7 Pitfalls of Leadership

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In years of studying leadership, both in the business world and in ministry, I’ve seen some consistent traps that get in the way of a leader’s success. I’m calling them pitfalls.

Here are 7 pitfalls of leadership:

Pride – When a leader ever feels he or she has all the answers…watch out! Pride comes before the fall. Great leaders remain humble, knowing they didn’t get where they are on their own nor will they stay there without the help of others.

Passiveness – I don’t believe in tyranny, but a leader can equally be too “nice” or overly friendly with a team. Leadership is hard some days…most days. Good leadership isn’t a popularity contest. The leader afraid to challenge will create an environment where mediocrity, chaos, and unhealthy team environment prevails. Leaders should be willing to address known concerns, not be afraid of healthy conflict, and challenge status quo even when it’s not the most popular thing to do.

Isolation – A leader who removes his or herself too much from the actual work being done, isn’t visible to the team, or doesn’t bond well with them team, will never gain significant influence with the team. At every level of leadership, regardless of the size organization, the more a leader can do “hands on” work, even if only occasionally, the more “in touch” the leader will be and the more respected he or she will be by the people being led.

Loneliness – Leadership is naturally lonely. Every leader I know struggles with it at some level. If it’s not addressed, however, especially during extremely high stress periods, the leader will head towards crash and burn territory. Leaders should seek out other leaders, take risks on trusting a few people, and ask for help before it’s too late.

Boredom – Leadership is about going somewhere. When things get routine for too long, the best leaders will get bored. That’s dangerous. Leaders who last for the long haul are always seeking new opportunities for growth and development.

Success – Just as failure can hurt a leader, so can success. If not kept in check, success can lead to complacency. A leader can begin to think it will always be this way and eventually start taking success for granted. Disaster! Great leaders are always cognizant that the success today isn’t guaranteed tomorrow.

Elitism – When a leader becomes “too good” for the people trying to follow…they stop serving a team and start managing people chasing a paycheck. They quit finding willing followers and are only surrounded by employees. Leaders, especially today, have to be authentic, real, and believable…and there are always people on a team who believe they could do a better job than the leader at times. And, the reason they feel that way is because it’s probably true. Teams are developed by mutual respect and appreciation. Great leaders never see themselves better than the people they are trying to lead.

What other pitfalls have you seen in leadership?

Please note: I reserve the right to delete comments that are offensive or off-topic.

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15 thoughts on “7 Pitfalls of Leadership

  1. Groupthink is something that I see as a big pitfall of of church leadership. Leaders who surround themselves with people who think as they do, act as they do, support what they support. Board members for the different "organizations" somehow affiliated with the church are people who provide political support, or are appointed as "favors." Leaders really can be out of touch with what the community needs and how to address those needs…I see churches who have become too "corporate." I work in corporate America…I don't want to worship with corporate America! The American model of business is not one, I believe, we as Christians want to follow. Thank you for this great article.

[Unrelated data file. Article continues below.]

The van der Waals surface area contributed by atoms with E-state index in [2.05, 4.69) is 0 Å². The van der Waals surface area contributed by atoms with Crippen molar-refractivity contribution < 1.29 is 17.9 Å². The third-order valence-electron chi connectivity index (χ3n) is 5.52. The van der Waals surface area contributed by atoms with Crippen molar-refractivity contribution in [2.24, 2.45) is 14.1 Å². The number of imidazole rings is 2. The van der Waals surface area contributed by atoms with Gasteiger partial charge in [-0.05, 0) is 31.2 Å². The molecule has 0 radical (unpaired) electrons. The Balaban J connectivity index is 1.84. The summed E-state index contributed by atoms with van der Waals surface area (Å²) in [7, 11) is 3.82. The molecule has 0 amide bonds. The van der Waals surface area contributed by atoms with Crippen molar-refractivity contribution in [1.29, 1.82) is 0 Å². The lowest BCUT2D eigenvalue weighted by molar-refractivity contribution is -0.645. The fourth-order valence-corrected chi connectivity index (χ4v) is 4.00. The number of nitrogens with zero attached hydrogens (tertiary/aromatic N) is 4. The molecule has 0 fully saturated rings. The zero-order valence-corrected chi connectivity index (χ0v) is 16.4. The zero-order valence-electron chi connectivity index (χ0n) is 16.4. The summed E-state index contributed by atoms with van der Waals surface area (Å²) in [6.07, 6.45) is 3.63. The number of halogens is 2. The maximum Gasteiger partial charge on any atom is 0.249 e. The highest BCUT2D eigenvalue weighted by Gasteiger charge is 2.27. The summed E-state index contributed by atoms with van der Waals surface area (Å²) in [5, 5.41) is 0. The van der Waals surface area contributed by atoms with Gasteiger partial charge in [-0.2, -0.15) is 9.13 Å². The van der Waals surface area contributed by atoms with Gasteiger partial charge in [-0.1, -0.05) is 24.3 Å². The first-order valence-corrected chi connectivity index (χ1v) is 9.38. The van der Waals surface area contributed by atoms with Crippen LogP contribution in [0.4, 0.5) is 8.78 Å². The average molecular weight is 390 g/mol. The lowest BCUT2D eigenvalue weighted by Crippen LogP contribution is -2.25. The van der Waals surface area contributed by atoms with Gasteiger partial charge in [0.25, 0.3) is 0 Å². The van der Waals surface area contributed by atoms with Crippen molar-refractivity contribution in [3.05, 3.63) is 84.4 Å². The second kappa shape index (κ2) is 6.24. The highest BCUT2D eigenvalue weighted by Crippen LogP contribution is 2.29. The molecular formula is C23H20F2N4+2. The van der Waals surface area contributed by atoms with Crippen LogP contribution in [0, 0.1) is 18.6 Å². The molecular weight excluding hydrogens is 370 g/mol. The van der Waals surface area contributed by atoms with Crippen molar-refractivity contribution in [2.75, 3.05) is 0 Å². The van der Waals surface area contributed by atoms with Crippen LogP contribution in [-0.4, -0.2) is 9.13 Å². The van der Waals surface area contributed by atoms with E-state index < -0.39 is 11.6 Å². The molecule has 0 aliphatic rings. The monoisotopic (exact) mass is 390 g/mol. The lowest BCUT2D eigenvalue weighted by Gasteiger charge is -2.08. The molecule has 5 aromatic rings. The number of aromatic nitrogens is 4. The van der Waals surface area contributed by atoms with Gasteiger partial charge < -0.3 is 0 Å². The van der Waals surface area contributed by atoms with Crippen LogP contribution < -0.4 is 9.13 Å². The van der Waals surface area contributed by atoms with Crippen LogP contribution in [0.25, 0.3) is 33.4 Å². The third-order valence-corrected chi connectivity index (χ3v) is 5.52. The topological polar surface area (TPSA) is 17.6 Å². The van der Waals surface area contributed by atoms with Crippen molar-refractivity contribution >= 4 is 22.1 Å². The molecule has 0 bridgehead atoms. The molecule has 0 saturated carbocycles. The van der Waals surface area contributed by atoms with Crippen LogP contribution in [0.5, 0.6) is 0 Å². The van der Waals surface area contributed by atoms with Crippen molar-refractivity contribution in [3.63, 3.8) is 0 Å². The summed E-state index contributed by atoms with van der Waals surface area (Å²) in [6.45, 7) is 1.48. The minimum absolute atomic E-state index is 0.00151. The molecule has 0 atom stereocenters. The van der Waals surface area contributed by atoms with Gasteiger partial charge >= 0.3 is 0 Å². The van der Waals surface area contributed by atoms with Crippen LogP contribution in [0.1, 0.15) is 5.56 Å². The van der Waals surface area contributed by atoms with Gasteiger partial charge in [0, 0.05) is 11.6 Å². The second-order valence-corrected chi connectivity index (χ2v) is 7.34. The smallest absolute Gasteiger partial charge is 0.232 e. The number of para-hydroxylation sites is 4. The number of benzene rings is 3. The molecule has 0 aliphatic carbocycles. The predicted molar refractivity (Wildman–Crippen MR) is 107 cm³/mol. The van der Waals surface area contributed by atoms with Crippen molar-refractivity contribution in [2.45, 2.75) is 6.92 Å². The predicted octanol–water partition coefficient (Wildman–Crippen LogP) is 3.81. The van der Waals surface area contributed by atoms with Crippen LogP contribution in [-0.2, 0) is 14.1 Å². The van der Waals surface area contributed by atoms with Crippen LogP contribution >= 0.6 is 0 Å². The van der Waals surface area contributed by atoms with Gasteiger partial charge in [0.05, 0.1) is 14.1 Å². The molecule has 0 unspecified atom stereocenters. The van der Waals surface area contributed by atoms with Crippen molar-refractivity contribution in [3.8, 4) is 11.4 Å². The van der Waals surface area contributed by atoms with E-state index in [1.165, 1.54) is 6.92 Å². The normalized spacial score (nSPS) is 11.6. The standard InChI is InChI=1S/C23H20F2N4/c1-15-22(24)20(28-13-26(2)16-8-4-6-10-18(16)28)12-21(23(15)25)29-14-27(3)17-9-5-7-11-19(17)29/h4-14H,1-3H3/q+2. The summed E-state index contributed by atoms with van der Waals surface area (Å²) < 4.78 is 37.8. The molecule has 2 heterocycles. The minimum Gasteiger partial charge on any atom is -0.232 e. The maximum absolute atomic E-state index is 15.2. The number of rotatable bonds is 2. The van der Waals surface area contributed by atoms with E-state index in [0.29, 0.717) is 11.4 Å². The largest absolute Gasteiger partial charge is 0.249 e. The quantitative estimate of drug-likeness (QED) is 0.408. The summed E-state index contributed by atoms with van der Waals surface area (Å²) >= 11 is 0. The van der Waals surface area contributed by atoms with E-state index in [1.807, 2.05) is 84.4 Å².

2. Love these pitfalls. (Well, actually, I don't love pitfalls. I love the way you characterized them though!)

    Isolation is one that I wouldn't have thought of and yet, once it's on the list, I see how wise its inclusion is. It's not just isolation within the organization, but also outside. In corporate life, you can isolate yourself within your own office (disaster), and you can isolate yourself within your own company. Even the leader who connects with his or her employees can still be isolated if that leader isn't at industry conferences, attending tradeshows, visiting customers and connecting via technology. In fact, that's probably more important than spending time inside. I'm not sure how that translates into the church world, but I'm sure it must.

    Thanks for the insightful post, Ron (as always).

  3. Trust – In interactions with others, leaders begin every relationship by making a split-second choice between trusting them and mistrusting them. When leaders trust, they care about others, confront conflict together, and cooperate to solve problems.

    In mistrust mode, they operate from a win-lose perspective assessing every situation wondering if they are winning or losing. Nothing productive ever comes out of mistrust mode.
    Twitter: Michaelenichols

  4. Ron, I can certainly relate to the pitfall of boredom. Many times my job can get so routine that I get bored with the same thing, day-in and day-out. Leaders should be looking to put their skills by seeking out new opportunities such as volunteering to lead a project.